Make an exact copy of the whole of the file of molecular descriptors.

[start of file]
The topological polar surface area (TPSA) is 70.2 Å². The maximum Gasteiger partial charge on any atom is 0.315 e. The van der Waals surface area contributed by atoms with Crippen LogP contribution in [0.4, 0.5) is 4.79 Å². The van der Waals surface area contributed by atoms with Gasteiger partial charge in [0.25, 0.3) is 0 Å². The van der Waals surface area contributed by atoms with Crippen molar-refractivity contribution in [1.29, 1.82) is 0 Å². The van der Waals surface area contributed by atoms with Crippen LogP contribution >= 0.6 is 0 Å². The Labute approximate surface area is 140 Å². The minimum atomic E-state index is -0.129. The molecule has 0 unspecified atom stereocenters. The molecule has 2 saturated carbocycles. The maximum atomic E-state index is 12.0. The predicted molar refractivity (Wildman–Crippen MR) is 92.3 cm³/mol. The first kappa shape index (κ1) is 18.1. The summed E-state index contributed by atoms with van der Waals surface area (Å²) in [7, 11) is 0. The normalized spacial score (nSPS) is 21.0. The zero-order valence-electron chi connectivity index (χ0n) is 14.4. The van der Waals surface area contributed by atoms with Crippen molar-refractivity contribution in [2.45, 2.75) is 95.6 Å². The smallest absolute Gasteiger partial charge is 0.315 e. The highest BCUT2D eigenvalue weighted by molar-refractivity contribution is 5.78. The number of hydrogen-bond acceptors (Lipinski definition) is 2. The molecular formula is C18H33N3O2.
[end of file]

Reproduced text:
The topological polar surface area (TPSA) is 70.2 Å². The maximum Gasteiger partial charge on any atom is 0.315 e. The van der Waals surface area contributed by atoms with Crippen LogP contribution in [0.4, 0.5) is 4.79 Å². The van der Waals surface area contributed by atoms with Gasteiger partial charge in [0.25, 0.3) is 0 Å². The van der Waals surface area contributed by atoms with Crippen molar-refractivity contribution in [1.29, 1.82) is 0 Å². The van der Waals surface area contributed by atoms with Crippen LogP contribution >= 0.6 is 0 Å². The Labute approximate surface area is 140 Å². The minimum atomic E-state index is -0.129. The molecule has 0 unspecified atom stereocenters. The molecule has 2 saturated carbocycles. The maximum atomic E-state index is 12.0. The predicted molar refractivity (Wildman–Crippen MR) is 92.3 cm³/mol. The first kappa shape index (κ1) is 18.1. The summed E-state index contributed by atoms with van der Waals surface area (Å²) in [7, 11) is 0. The normalized spacial score (nSPS) is 21.0. The zero-order valence-electron chi connectivity index (χ0n) is 14.4. The van der Waals surface area contributed by atoms with Crippen molar-refractivity contribution in [2.45, 2.75) is 95.6 Å². The smallest absolute Gasteiger partial charge is 0.315 e. The highest BCUT2D eigenvalue weighted by molar-refractivity contribution is 5.78. The number of hydrogen-bond acceptors (Lipinski definition) is 2. The molecular formula is C18H33N3O2.